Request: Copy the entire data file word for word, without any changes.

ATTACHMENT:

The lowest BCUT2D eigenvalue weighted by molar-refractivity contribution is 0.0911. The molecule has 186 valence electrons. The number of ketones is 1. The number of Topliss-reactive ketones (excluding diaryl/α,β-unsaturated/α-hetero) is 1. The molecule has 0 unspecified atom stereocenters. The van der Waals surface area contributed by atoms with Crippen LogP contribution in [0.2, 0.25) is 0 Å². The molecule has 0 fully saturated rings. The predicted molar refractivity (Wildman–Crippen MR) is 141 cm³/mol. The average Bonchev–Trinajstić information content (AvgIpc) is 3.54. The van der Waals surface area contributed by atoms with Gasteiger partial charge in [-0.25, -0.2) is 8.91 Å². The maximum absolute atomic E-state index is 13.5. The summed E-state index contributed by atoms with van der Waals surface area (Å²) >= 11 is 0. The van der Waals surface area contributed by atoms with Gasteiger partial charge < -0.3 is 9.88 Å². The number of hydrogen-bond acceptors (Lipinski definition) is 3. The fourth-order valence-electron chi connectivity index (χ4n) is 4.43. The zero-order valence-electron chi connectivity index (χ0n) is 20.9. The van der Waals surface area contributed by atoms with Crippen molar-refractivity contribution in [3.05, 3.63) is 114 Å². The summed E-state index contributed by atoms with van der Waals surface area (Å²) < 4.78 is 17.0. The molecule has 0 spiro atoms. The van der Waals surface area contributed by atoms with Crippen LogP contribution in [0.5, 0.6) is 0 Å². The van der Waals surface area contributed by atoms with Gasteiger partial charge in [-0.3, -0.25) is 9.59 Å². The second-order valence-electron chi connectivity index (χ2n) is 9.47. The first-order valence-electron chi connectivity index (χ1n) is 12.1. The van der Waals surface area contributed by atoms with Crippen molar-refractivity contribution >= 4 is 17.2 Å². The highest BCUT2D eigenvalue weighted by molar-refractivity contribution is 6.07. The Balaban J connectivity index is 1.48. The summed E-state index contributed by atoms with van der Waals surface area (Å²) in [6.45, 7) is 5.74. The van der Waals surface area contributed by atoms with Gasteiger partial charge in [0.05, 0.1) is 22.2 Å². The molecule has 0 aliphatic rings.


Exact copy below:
The lowest BCUT2D eigenvalue weighted by molar-refractivity contribution is 0.0911. The molecule has 186 valence electrons. The number of ketones is 1. The number of Topliss-reactive ketones (excluding diaryl/α,β-unsaturated/α-hetero) is 1. The molecule has 0 unspecified atom stereocenters. The van der Waals surface area contributed by atoms with Crippen LogP contribution in [0.2, 0.25) is 0 Å². The molecule has 0 fully saturated rings. The predicted molar refractivity (Wildman–Crippen MR) is 141 cm³/mol. The average Bonchev–Trinajstić information content (AvgIpc) is 3.54. The van der Waals surface area contributed by atoms with Gasteiger partial charge in [-0.25, -0.2) is 8.91 Å². The maximum absolute atomic E-state index is 13.5. The summed E-state index contributed by atoms with van der Waals surface area (Å²) >= 11 is 0. The van der Waals surface area contributed by atoms with Gasteiger partial charge < -0.3 is 9.88 Å². The number of hydrogen-bond acceptors (Lipinski definition) is 3. The fourth-order valence-electron chi connectivity index (χ4n) is 4.43. The zero-order valence-electron chi connectivity index (χ0n) is 20.9. The van der Waals surface area contributed by atoms with Crippen molar-refractivity contribution in [3.05, 3.63) is 114 Å². The summed E-state index contributed by atoms with van der Waals surface area (Å²) < 4.78 is 17.0. The molecule has 0 spiro atoms. The van der Waals surface area contributed by atoms with Crippen LogP contribution in [0.5, 0.6) is 0 Å². The van der Waals surface area contributed by atoms with Gasteiger partial charge in [-0.3, -0.25) is 9.59 Å². The second-order valence-electron chi connectivity index (χ2n) is 9.47. The first-order valence-electron chi connectivity index (χ1n) is 12.1. The van der Waals surface area contributed by atoms with Crippen molar-refractivity contribution >= 4 is 17.2 Å². The highest BCUT2D eigenvalue weighted by molar-refractivity contribution is 6.07. The Balaban J connectivity index is 1.48. The summed E-state index contributed by atoms with van der Waals surface area (Å²) in [6.45, 7) is 5.74. The van der Waals surface area contributed by atoms with Gasteiger partial charge in [0.05, 0.1) is 22.2 Å². The molecule has 0 aliphatic rings.